Bayonne Council Voting To Create Municipal Hospital Authority Tonight

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The next step toward ensuring that Bayonne does not lose its hospital is scheduled to occur at tonight’s City Council meeting. The Council is scheduled to hold a public hearing and final vote on an ordinance on Thursday, November 21 to create a Municipal Hospital Authority.

By taking such action, the Council would be able to enter into negotiations to acquire the Bayonne Medical Center’s license from CarePoint Health, the current owner and operator of the facility. This would allow the City to negotiate with and ultimately transfer the operating license to a qualified, healthcare network should CarePoint abandon that responsibility.

Mayor Jimmy Davis, the City Council and Assemblyman Nicholas Chiaravalloti (D-Dist. 31) say the ultimate goal is not having the City run the acute care facility. Rather, they want to find a qualified buyer who would keep the facility open and run it as a non-profit hospital.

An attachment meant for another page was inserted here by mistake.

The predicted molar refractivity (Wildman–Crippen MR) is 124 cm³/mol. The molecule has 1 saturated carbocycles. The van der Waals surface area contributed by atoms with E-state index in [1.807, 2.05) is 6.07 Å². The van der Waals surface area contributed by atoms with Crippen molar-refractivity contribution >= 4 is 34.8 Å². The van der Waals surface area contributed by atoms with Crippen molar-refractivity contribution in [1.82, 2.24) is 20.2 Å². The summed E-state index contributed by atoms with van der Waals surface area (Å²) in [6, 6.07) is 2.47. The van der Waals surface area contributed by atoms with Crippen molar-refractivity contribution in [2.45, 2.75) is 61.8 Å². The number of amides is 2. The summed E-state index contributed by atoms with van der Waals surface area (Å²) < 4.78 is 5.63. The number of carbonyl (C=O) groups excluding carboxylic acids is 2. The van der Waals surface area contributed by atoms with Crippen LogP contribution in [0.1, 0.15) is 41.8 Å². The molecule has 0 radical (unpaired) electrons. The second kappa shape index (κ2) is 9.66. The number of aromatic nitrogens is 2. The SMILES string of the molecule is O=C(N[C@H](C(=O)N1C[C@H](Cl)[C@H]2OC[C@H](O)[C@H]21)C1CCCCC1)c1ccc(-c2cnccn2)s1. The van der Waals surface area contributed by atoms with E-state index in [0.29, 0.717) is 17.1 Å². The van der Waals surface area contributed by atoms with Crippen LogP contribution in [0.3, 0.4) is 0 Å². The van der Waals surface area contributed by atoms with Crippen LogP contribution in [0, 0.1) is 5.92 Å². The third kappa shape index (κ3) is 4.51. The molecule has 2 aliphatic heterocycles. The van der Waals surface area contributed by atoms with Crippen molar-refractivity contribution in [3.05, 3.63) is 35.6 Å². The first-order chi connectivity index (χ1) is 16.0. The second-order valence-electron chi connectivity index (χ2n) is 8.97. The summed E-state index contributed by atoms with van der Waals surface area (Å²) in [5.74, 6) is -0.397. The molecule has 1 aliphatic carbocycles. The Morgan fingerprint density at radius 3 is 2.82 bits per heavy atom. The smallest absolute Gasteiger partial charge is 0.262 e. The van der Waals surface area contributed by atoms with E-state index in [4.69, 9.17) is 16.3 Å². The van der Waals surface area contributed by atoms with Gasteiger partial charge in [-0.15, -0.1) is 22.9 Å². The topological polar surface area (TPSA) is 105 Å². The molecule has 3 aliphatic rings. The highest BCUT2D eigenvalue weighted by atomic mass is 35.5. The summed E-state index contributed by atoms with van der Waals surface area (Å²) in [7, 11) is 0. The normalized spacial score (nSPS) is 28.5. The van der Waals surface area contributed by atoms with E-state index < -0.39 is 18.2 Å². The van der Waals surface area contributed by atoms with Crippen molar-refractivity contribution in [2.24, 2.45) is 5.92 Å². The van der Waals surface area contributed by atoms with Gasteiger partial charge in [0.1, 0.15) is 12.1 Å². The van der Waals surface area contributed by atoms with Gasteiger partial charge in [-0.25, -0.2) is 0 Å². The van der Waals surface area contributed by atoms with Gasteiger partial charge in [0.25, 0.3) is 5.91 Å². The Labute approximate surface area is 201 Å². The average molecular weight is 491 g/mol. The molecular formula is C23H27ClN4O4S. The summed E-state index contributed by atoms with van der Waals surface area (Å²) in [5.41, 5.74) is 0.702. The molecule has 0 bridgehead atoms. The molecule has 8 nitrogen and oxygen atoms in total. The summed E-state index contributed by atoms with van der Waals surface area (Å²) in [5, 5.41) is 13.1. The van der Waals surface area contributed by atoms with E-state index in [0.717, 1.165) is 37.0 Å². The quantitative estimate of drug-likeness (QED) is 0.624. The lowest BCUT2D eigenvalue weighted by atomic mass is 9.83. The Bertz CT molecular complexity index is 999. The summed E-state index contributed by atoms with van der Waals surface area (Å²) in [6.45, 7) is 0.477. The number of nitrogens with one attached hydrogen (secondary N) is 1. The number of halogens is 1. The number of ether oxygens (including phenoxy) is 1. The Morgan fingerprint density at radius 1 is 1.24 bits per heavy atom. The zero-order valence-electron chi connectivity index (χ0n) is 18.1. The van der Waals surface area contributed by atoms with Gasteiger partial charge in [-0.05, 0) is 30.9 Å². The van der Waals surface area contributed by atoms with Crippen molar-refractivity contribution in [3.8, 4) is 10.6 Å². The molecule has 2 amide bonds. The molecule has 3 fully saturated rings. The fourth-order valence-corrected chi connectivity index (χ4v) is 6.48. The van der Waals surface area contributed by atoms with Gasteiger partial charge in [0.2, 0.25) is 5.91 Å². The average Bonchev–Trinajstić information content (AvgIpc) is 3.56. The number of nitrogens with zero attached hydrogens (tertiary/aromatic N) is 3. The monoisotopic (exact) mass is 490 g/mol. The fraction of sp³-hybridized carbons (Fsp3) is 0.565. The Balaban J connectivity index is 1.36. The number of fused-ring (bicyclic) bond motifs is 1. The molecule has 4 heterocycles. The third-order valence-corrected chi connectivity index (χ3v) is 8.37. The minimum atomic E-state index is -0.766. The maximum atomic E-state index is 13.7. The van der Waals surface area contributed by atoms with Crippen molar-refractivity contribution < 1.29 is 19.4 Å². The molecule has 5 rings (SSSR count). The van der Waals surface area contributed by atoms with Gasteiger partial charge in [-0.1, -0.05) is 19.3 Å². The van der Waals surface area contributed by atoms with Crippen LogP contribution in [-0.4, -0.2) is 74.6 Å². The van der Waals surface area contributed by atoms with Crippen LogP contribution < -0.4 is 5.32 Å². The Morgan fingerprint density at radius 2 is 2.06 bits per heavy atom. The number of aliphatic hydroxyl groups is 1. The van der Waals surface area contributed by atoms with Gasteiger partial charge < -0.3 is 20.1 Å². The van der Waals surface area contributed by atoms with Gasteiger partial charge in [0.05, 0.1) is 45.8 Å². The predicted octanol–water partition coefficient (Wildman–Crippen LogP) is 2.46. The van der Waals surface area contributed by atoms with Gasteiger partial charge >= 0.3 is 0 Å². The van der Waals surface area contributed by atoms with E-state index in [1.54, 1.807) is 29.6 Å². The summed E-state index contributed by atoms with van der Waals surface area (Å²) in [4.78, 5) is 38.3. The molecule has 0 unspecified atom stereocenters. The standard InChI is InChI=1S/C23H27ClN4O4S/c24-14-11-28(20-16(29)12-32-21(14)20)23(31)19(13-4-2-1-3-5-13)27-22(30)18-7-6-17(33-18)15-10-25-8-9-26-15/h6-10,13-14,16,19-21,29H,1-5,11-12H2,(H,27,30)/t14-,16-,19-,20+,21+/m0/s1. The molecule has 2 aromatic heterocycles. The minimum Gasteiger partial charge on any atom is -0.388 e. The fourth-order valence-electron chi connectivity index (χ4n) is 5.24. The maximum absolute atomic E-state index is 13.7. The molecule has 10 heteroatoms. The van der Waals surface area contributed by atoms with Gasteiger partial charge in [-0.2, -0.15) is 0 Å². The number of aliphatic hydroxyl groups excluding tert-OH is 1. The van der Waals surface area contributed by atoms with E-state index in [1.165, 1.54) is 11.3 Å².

The land the Bayonne Medical Center sits on was recently sold for $58 million to a real estate trust based in Alabama which is controlled by the owner of a nursing home chain, Avery Eisenreich, who oversees Alaris Health.

During the annual public meeting of the Bayonne Medical Center this week, BMC Chief Medical Director, Dr. Vijayant Singh, said CarePoint Health is actively searching for an entity that will continue to operate the facility as an acute care hospital.

During 2018, the hospital’s patient volume dropped, resulting in the loss of millions of dollars. CarePoint Health Chief Financial Officer William Pelino says another hospital owned by CarePoint had to write off the financial loss.

City Council President Sharon Nadrowski has been quoted as saying the creation of a Municipal Hospital Authority gives the City more options to make sure Bayonne isn’t without a hospital.
Tonight’s City Council meeting begins at 6 pm.

Comments (1)

Maybe if Carepoint didnt exaggerate their costs by 5,000% to the Insurance companies they would’ve retained patients that have real insurance.

I say good riddance to them!

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